• Sun
  • Apr 20, 2014
  • Updated: 7:26pm

Dredgers do the job in record time

PUBLISHED : Monday, 06 July, 1998, 12:00am
UPDATED : Monday, 06 July, 1998, 12:00am

Reclamation of the 1,250-hectare site at Chek Lap Kok was probably the world's largest marine construction project. It required record-breaking amounts of sand, rock and mud using most of the world's dredging fleet.


But the scheme was much more than dredging mud and haphazardly dumping rock and sand in its place.


Instead, a sophisticated monitoring system using global positioning satellite technology was installed to ensure the fill material was put in the correct location.


High-grade rock, for example, was dumped along the length of the proposed southern and northern runways to provide a high-quality foundation.


Poorer quality rock was placed in less critical areas. Marine sand was pumped into areas planned for underground structures including the airfield tunnels and 'dead zones' such as the landscaped sections between the runways and taxiways.


Extensive planning was required to ensure the material was placed where intended, although mistakes did occur. A quantity of rock was put in the area earmarked for the airfield tunnels which caused the contractor considerable difficulties when it began excavating the site.


Construction began in January 1991 when a joint venture between Kumagai Gumi and Maeda of Japan with HAM of Holland won a $614 million advance works contract on the original Chek Lap Kok island.


Work entailed the creation of a 29- hectare platform from which the larger reclamation could be launched. It also included space for site offices for both Airport Authority and contractors' staff.


This began in November 1992 when a $9,041 million contract was awarded to Airport Platform Contractors (APC) by the then-Provisional Airport Authority.


APC was a consortium of six international firms - Costain from Britain, Nishimatsu of Japan, Morrison Knudsen from the United States, China Harbour Engineering, Ballast Nedam from Holland and Jan de Nul of Belgium - formed specially to bid for the reclamation contract.


The last two companies were responsible for all dredging and sand filling, a massive operation that involved 24 dredgers, 75 per cent of the world's fleet, brought in from across the globe.


Their task was to clear 70 million cubic metres of mud from the seabed to provide a firm foundation for the rock and sand fill and reduce settlement to a minimum.


Removal of the mud was done so swiftly that most of the dredgers left nine months ahead of schedule. The trailer dredgers travelled more than 1.6 million kilometres during their time in Hong Kong.


The cracking pace shown by the dredgers was maintained during the reclamation phase when sand and rock was dumped at record speed, so that, by December 1993, Lam Chau, an island 1.6 kilometres west of Chek Lap Kok, was no more and had been incorporated into the ever-expanding reclamation. Sand was imported from marine pits in Hong Kong waters where, during the busiest periods, the volume of material would have filled an Olympic-sized swimming pool every minute.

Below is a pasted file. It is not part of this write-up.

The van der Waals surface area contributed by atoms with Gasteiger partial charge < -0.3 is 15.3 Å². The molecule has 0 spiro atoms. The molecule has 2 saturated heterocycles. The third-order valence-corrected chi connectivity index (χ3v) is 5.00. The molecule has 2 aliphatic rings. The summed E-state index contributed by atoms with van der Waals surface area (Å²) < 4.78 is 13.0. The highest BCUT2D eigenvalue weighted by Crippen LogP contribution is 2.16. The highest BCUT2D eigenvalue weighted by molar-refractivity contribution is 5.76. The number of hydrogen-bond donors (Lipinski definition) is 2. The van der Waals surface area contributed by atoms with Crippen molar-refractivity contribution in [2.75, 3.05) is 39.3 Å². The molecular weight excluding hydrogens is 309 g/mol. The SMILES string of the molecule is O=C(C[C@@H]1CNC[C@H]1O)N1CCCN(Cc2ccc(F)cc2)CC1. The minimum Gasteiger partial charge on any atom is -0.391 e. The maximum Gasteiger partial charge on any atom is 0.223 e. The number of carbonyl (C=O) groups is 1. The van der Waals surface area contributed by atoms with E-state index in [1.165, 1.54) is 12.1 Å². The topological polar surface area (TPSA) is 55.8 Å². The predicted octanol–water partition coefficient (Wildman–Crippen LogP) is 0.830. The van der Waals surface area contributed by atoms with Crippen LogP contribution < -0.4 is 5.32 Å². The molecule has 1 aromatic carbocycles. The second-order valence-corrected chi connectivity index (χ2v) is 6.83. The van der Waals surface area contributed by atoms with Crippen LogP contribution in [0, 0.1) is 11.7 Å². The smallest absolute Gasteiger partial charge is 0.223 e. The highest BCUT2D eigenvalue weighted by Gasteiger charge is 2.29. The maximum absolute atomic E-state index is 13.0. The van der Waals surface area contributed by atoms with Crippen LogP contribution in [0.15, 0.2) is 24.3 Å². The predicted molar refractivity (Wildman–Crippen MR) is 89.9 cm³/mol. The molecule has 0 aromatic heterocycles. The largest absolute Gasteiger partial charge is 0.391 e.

Enough sand was pumped and dumped into the Chek Lap Kok site to fill 148 Empire State buildings.


The rock came from four islands - Chek Lap Kok, Lam Chau and the Brothers, two islands east of Chek Lap Kok - that had been flattened to just six metres above sea level. In all, 38,000 tonnes of explosive were used during the blasting operation.


A huge fleet of dump trucks, excavators and other equipment was used to haul or dig out the rock blasted from the islands.


Some of the trucks had driven the equivalent of four times around the world by the time they were put up for auction in January 1996. This was seven months after the then-Airport Authority (AA) chairman, Sir Hamish Macleod, ceremoniously blasted the last piece of hillside on June 16, 1995.


At the time he said: 'As one of the largest combined excavation and reclamation projects in history, the contract's completion is a remarkable accomplishment. No such vast enterprise could have been completed on a tight timetable without first-rate co-operation from start to finish.' Overall, the volume of material moved - mud, sand and rock - was 360 million cubic metres. The trucks alone had travelled more than 12 million kilometres, consuming 320 million litres of fuel and wearing out 1,808 tyres.


The airport island, complete with a 13-km seawall, was finished in January 1996, four months ahead of the original 41-month contract.


Right from the start of reclamation, the AA was anxious to start construction of the airport facilities as soon as possible.


Consequently, the airport island was split into eight sectors that were further sub-divided into 23 areas to enable land to be released for follow-on construction works once each portion was completed.


In this way, work on the terminal foundations and other airport facilities was able to begin considerably faster than if the whole island had been completed first.


Work on the terminal foundations began in May 1994, long before reclamation finished 10 months ahead of programme in June 1995.


Foundation construction would have started even earlier but for a bruising 12- week dispute between contractors and the AA which delayed the invitation and award of tenders.


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